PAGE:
I am a software engineer by trade and I am always looking for new opportunities. Blogging has become a way for me to demonstrate the skills that I have as a developer.  I have been working in the industry for over 20 years and have experience on a wide variety of platforms and operating systems.  I have recently started programming on the Mac, learning Objective-C and the IOS platform.  I am also a browser plugin expert and can easily write binary plugins for Firefox and IE using their respective technologies XPCOM and COM.  I also can write plugins for webkit based browsers, safari and chrome.

I am comfortable working with both large and small clients on a variety of different projects.  Successful clients include Symantec, Verisign for the larger clients in remote working solutions.  I have other clients with different requirements such as Billeo and IMorgan Medical where I had to work on site on either a full time or part time basis.

If you want to see more of my professional career on linked in


That is the clean cut, chiseled response for today’s blog.  I have been working on this blog for a while now.  I think offering a little history on why I started conedogers is a great way to introduce this blog, it’s also a good story…

While my day job is working as a Software Engineer in silicon valley, I like to go racing on the weekends.  I have been a member of the SCCA since 2000, and I have been auto crossing with the SCCA since I joined.  Autocrossing is a time trial styled event.  Using a large paved area (parking lot or airport paddock) we setup a course and cars are assigned to a class depending on the car and what you have done to modify it.  It’s a very competitive sport that builds up your driving skills using your daily driver in most cases, it is a very cheap form of racing.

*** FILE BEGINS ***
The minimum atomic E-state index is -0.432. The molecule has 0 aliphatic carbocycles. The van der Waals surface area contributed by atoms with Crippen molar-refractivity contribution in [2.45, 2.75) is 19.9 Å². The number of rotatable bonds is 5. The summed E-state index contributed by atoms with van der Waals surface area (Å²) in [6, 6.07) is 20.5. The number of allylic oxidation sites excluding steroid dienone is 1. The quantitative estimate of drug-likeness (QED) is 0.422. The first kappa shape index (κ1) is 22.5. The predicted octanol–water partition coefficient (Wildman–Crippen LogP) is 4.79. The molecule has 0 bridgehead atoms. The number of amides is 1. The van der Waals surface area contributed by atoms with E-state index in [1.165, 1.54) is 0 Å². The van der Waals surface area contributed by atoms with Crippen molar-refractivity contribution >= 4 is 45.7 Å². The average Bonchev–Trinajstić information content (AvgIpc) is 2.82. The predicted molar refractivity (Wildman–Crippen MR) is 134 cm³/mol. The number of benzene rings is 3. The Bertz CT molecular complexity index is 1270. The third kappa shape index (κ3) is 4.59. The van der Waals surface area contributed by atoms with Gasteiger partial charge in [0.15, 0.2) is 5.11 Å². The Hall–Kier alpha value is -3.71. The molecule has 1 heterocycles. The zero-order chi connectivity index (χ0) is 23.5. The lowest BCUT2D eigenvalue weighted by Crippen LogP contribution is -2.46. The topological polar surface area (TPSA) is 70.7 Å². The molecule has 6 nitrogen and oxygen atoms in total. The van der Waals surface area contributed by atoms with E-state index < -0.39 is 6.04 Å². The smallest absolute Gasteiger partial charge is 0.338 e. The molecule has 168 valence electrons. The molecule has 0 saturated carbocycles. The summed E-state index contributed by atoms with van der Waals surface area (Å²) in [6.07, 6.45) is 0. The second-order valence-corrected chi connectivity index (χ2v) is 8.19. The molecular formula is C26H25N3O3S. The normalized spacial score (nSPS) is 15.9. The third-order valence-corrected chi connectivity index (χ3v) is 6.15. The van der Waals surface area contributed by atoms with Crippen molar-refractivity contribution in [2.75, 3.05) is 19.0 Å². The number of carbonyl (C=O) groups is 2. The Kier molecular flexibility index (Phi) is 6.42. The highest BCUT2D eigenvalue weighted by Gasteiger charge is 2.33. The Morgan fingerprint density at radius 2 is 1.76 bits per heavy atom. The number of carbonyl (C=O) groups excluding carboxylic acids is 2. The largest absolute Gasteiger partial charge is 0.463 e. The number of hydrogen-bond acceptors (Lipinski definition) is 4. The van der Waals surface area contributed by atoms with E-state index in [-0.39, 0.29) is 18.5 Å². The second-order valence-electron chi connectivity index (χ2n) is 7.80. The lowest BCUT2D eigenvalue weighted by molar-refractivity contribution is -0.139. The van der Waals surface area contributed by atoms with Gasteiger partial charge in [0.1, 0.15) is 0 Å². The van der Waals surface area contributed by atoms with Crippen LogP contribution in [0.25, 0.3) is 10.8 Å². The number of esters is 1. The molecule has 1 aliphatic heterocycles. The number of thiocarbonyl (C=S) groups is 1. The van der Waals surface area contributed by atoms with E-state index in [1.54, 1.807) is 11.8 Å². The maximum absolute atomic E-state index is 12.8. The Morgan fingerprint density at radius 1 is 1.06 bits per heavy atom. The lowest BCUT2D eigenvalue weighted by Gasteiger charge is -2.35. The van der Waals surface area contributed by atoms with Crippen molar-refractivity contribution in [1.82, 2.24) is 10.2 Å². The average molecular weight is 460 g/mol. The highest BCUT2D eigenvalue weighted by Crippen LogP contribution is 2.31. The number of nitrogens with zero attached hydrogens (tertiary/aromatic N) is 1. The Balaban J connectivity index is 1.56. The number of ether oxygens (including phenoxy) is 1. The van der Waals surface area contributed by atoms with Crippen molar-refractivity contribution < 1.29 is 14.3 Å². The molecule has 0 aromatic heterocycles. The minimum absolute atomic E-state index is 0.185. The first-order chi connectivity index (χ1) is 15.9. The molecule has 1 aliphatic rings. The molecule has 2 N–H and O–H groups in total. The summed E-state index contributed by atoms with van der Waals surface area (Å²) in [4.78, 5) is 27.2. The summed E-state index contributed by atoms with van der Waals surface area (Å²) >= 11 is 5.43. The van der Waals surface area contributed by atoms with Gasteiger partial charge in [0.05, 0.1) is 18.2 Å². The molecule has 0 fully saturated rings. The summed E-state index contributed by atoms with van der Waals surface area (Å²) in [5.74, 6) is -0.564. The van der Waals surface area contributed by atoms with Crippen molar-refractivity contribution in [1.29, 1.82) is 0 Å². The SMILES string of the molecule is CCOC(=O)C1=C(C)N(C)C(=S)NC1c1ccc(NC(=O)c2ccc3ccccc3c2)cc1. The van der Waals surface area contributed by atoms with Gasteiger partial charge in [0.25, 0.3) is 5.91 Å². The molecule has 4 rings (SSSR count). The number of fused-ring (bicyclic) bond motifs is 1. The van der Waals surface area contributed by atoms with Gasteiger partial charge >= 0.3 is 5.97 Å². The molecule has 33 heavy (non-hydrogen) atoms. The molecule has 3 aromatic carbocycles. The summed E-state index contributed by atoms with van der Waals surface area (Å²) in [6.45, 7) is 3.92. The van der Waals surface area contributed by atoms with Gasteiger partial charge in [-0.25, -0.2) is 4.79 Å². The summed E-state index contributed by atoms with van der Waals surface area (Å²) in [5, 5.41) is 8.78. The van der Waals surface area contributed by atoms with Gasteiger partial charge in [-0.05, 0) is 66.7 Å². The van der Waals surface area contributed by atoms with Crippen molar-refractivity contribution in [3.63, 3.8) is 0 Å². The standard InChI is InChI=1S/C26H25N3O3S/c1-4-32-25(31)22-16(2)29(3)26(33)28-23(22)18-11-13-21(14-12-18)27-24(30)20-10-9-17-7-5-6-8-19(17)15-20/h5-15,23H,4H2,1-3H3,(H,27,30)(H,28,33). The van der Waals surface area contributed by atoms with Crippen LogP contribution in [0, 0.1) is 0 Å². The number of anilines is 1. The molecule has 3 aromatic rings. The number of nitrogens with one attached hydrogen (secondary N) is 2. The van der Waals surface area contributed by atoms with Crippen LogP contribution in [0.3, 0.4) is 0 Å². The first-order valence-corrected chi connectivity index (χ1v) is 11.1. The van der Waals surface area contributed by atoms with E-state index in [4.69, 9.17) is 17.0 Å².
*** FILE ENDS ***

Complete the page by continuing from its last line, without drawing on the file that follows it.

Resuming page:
In 2012 I purchased my first dedicated race car.  The car is a Formula Ford, a spec race car built with a light tubular frame chassis and powered by a 1.6 liter Ford “Kent” engine.  This race series has run without any large changes since 1967 when Formula 1 champion Jim Clark put one of these Kent Cortina engines built by Ford into a Formula 2 chassis.  The combination is brilliant.  The car empty weighs about 900 pounds depending on who built the car.  The car with driver is usually in the 1100 pound range.  With a horsepower rating of around 110hp, the hp to weight ratio is perfect for great acceleration and fabulous handling.  If you want a career as a professional driver, this is the first race car you drive after go karts.  To buy a really competitive car is still a reasonable expense.  On the other hand, buying an older car that might not be as competitive, and the prices are much more reasonable.  These are the orphans…  They might be too slow to be competitive in road racing, but they are still very competitive auto crossing them.  And as a bonus, they are incredibly cheap to run as an autocross car.

By July of 2012, I had my eye on a Swift FB 91.  This was a race car that was originally designed by Swift Racing here in the United states, but the design was licensed to a new company in the UK in 1988.  By the design was a uniquely UK design, or what is called a euroswift over here.  I found my car in Delaware, bought it sight unseen, not even sure I would fit at that point.  I got the race car delivered out west and was relieved to see that I actually could fit in this car.


The Formula Ford is a blast to drive!  There is really nothing that is street legal that compares to whole experience of driving a car like this.  I think the best way to put it is like this:  if you could take the latest Corvette, Porsche, Mustang, any pure sports car and distill it like a fine whiskey or bourbon liquor, then the formula Ford would be that 20 year old whiskey aged to perfection.

I started this blog to document the restoration of this car, but quickly realized that these vehicles are so unique that any blog I could do on this car would not go to far (there are only 5 models like this one left in the world!!).  But there are topics that can be covered on basic maintenance.  My first article on this covered some expensive repairs, but another on changing the gear ratios in the transmission has proven to be very popular.  My traffic spikes on the week before a Formula ford race events in the UK, Australia, and New Zealand with people looking at the article and obviously changing their gear sets before the next event 🙂

Now I am looking for ways to increase the traffic enough to support my hobby!

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